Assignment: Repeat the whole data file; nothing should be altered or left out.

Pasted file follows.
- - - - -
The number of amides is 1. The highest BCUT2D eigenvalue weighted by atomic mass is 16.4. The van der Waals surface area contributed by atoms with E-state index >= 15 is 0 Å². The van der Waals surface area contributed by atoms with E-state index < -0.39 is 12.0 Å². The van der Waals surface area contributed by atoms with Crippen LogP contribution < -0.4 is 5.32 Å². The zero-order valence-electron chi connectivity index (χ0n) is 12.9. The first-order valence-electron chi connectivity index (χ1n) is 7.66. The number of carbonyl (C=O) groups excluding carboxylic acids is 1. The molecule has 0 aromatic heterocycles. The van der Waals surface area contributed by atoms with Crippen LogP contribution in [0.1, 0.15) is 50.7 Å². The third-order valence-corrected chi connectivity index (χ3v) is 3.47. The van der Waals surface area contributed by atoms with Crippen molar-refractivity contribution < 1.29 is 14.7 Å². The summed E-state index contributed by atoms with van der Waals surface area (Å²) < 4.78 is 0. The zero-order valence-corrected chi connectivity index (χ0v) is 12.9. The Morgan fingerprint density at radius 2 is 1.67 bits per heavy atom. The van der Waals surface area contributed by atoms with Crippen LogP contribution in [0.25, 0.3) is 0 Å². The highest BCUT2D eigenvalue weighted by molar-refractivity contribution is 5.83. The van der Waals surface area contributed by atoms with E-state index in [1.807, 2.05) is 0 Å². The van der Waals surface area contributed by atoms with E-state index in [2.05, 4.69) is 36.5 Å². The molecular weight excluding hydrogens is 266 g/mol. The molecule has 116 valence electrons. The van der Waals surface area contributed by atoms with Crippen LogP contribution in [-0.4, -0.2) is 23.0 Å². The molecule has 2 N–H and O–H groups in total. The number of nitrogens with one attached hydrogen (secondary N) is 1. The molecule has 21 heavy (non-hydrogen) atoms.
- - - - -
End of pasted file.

The number of amides is 1. The highest BCUT2D eigenvalue weighted by atomic mass is 16.4. The van der Waals surface area contributed by atoms with E-state index >= 15 is 0 Å². The van der Waals surface area contributed by atoms with E-state index < -0.39 is 12.0 Å². The van der Waals surface area contributed by atoms with Crippen LogP contribution < -0.4 is 5.32 Å². The zero-order valence-electron chi connectivity index (χ0n) is 12.9. The first-order valence-electron chi connectivity index (χ1n) is 7.66. The number of carbonyl (C=O) groups excluding carboxylic acids is 1. The molecule has 0 aromatic heterocycles. The van der Waals surface area contributed by atoms with Crippen LogP contribution in [0.1, 0.15) is 50.7 Å². The third-order valence-corrected chi connectivity index (χ3v) is 3.47. The van der Waals surface area contributed by atoms with Crippen molar-refractivity contribution < 1.29 is 14.7 Å². The summed E-state index contributed by atoms with van der Waals surface area (Å²) < 4.78 is 0. The zero-order valence-corrected chi connectivity index (χ0v) is 12.9. The Morgan fingerprint density at radius 2 is 1.67 bits per heavy atom. The van der Waals surface area contributed by atoms with Crippen LogP contribution in [0.25, 0.3) is 0 Å². The highest BCUT2D eigenvalue weighted by molar-refractivity contribution is 5.83. The van der Waals surface area contributed by atoms with E-state index in [1.807, 2.05) is 0 Å². The van der Waals surface area contributed by atoms with E-state index in [2.05, 4.69) is 36.5 Å². The molecular weight excluding hydrogens is 266 g/mol. The molecule has 116 valence electrons. The van der Waals surface area contributed by atoms with Crippen LogP contribution in [-0.4, -0.2) is 23.0 Å². The molecule has 2 N–H and O–H groups in total. The number of nitrogens with one attached hydrogen (secondary N) is 1. The molecule has 21 heavy (non-hydrogen) atoms.